Граждански форум за честни избори

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Democracy in Bulgaria

Democracy took a step backward in the latest presidential and municipal election process in Bulgaria. The campaign leading up to those elections in this Nato and EU nation exposed an alarming decline in the freedom and independence of print and electronic media and political intimidation at levels not seen in decades in the country.

From Sunday’s run-off and elections a week earlier, the Citizens for European Development of Bulgaria Party (GERB) of Prime Minister Boiko Borissov won the presidency and mayor positions in the majority of major towns and cities around the country, including the capital, Sofia. The outcome consolidated political power further in Bulgaria. Borissov’s party already dominates the Bulgarian Parliament and Government.

The Bulgarian print and electronic media have had their shady side since independence from communism, but the situation today takes media corruption and political influence to levels that essentially remove any confidence in the objectivity or independence of major media reporting.

Pay-for-play is the business model for most primary news outlets in Bulgaria during election season. Today it is the organisational policy of many major national daily newspapers to charge for news coverage during political campaigns—not advertising, but news and analysis. If a campaign wants favourable news stories, opinion articles or positive features on its candidate or wishes the media to criticise opponents, it is just a matter of cash. Candidates who do not or cannot pay for coverage simply receive little or no news coverage.

Television is equally guilty. Candidates for office can buy conventional political advertising. However, it is usually more productive to buy news, interviews or features broadcast as objective reporting. Generally, those who pay the stations receive favoured coverage of press conferences and other news programmes.

As newspapers in the US and elsewhere close or consolidate, the number of newspapers in Bulgaria remains stable. What is changing is the ownership. Major Western media investors are withdrawing from the Bulgarian market, and ownership is shifting to Bulgarian investors less concerned with journalistic ethics. Instead, the media has become a means to currying favour with the government to win lucrative contracts or funds from the media budgets of government ministries.

The dominant culture of the Bulgarian media today is to use the press for business and political influence, not to provide objective reporting of political events or to provide scrutiny required to hold government accountable to the people. As one former senior Bulgarian official told me, the consolidation of the media in Bulgaria is a "dirty symbiosis" between the media, business interests and the government over control of public information.

The expansion of the tabloid press in Bulgaria is another recent development. However, instead of paparazzi photos of entertainment personalities and gossip about the glitterati, these publications are outlets to publish constant, unsubstantiated scandals and vicious personal attacks on candidates and political figures. Again, cash and influence determine who becomes the target of scandal.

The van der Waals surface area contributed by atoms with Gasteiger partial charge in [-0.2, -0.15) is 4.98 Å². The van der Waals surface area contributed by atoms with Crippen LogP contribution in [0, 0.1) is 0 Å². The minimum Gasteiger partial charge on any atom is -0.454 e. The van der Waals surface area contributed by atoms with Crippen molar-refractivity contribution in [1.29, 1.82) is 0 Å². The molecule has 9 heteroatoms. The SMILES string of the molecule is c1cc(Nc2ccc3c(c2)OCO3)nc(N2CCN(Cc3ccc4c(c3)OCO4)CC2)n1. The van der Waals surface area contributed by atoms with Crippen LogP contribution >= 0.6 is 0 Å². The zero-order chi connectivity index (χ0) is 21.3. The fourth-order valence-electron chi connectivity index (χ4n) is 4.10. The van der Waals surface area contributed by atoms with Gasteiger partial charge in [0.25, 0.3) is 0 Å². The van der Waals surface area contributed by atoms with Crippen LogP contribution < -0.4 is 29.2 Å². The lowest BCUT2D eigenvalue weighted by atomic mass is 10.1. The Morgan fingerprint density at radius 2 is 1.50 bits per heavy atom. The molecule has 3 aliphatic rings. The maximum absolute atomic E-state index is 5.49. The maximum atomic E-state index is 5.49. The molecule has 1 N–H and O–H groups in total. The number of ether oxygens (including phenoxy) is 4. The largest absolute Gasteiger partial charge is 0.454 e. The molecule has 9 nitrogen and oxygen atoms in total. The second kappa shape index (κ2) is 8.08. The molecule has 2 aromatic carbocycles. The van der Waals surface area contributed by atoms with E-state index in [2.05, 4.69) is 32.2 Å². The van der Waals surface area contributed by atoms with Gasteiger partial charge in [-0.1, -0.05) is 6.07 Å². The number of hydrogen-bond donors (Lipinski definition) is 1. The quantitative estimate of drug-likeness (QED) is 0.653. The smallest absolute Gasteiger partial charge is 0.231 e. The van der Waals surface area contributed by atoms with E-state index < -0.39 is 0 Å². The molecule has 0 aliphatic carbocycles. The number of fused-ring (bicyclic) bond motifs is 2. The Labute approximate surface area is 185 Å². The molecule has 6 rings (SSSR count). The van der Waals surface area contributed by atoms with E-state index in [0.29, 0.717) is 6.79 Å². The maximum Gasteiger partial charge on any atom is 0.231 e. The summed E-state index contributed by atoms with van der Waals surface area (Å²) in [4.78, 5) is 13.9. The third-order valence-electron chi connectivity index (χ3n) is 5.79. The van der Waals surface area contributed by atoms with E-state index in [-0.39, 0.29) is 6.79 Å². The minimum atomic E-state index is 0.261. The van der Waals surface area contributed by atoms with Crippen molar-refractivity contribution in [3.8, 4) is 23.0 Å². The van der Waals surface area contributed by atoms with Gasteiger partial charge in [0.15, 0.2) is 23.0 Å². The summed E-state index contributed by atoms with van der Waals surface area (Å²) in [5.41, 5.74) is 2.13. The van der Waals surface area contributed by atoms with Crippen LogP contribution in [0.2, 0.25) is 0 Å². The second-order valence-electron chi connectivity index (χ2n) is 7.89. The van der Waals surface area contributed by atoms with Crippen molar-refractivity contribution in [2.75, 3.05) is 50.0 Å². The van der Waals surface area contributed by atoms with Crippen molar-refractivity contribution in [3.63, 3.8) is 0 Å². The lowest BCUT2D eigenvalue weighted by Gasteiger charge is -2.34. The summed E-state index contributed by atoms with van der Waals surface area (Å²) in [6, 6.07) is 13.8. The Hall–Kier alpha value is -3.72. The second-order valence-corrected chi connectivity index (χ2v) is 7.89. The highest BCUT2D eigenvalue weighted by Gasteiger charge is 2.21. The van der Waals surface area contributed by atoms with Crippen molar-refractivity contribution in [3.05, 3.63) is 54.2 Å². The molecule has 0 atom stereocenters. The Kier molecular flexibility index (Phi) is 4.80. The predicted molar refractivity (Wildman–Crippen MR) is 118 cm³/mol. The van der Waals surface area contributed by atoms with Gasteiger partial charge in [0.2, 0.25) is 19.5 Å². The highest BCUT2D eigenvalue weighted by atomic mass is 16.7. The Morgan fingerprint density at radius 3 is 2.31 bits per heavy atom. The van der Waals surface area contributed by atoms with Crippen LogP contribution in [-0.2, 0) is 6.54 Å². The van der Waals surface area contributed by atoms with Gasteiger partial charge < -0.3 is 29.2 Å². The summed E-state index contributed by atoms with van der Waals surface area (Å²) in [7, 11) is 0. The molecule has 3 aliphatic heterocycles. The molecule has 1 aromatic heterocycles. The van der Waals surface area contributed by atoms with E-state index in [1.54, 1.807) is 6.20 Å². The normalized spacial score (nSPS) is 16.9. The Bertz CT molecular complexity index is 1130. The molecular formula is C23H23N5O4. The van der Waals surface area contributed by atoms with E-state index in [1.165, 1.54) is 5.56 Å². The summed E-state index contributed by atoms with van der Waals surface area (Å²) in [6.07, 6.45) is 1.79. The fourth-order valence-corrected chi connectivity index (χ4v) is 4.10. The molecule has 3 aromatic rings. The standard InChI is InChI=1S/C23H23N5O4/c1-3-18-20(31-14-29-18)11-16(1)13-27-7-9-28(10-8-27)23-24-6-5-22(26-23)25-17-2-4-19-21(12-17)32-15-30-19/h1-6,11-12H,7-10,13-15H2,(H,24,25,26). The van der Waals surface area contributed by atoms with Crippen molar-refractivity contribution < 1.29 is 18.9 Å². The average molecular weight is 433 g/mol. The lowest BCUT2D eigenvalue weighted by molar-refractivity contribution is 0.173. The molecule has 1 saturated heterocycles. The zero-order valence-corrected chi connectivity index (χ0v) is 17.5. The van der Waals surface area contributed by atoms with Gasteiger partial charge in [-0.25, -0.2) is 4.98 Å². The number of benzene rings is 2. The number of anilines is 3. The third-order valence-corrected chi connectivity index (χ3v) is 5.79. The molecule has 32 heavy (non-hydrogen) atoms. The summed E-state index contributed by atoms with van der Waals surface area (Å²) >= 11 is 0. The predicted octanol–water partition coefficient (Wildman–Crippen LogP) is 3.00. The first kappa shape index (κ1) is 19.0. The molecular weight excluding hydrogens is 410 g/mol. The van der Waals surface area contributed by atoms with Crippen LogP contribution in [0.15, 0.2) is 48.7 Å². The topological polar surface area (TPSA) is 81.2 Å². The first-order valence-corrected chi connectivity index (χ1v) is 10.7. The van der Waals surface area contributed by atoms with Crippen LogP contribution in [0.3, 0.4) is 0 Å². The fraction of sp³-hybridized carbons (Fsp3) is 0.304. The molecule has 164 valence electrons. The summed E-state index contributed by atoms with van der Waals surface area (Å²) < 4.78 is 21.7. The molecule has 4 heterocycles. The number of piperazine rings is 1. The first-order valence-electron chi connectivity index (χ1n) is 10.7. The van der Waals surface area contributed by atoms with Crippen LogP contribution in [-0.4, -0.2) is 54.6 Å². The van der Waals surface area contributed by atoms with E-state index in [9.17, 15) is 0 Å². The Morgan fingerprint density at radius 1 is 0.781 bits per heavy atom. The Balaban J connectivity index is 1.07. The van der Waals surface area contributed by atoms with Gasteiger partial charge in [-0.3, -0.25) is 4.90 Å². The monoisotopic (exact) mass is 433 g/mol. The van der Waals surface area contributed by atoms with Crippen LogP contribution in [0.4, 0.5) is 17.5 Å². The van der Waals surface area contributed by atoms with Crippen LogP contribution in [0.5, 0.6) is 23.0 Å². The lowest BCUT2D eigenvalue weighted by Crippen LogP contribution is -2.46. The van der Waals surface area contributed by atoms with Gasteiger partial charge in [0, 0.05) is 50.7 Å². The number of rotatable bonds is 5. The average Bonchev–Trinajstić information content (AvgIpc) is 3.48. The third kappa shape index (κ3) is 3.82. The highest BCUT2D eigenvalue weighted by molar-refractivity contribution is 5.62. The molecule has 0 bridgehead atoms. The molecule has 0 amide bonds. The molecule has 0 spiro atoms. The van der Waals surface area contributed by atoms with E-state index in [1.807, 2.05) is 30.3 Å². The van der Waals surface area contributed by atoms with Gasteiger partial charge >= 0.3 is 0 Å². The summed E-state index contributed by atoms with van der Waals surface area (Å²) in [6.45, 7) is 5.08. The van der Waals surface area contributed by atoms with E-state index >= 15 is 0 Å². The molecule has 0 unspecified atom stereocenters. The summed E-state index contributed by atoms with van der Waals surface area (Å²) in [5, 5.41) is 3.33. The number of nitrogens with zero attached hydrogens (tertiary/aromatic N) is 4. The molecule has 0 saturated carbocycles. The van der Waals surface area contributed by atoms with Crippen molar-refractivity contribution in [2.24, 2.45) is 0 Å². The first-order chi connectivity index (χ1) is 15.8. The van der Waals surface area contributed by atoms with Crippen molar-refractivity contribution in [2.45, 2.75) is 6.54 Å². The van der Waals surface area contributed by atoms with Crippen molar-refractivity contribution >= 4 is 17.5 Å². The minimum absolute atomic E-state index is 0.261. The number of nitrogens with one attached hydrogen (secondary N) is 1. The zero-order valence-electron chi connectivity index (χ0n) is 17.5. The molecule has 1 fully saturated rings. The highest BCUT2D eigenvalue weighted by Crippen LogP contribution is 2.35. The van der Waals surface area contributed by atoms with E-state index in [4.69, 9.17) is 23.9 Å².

Political intimidation and fear also are on the rise in Bulgaria. Tough political signals are not subtle in this region. The appointment of the Minister of Interior to lead the political campaign of the ruling GERB party in Bulgaria is somewhat akin to US president Obama appointing the directors of the FBI and the CIA to lead his re-election campaign. Bulgarians around the country privately talk about political intimidation and the fear of expressing opposition to the current government.

Bulgarians have a recent history of voting for the next leader who will deliver the country from the corruption, inadequate rule of law and the pervasive influence of organised crime which is retarding national development. The Borissov Government came to power on such promises. So far, the government has done well at amassing power. When and if the ruling party will deliver on its commitments to Bulgarians is not clear.

If democracy is to develop further in Bulgaria, a good deal more sunshine — political transparency — is required. Aside from the question of media ethics, as a minimum, Bulgarians should be told when items are bought and specifically and clearly who is paying in every instance when coverage with political implications has been bought. Exposure of political intimidation will require serious monitoring from international organisations along with improvement in local laws.

Plenty of competent, honest journalists live and work in Bulgaria, but they are frustrated and trapped in a system which is corrupted by big money and political intimidation. When a free and objective press falters and political intimidation becomes the norm in a system plagued by serious organised crime and corruption and lacking adequate rule of law, democracy is the loser.

James Pardew is a former United States ambassador to Bulgaria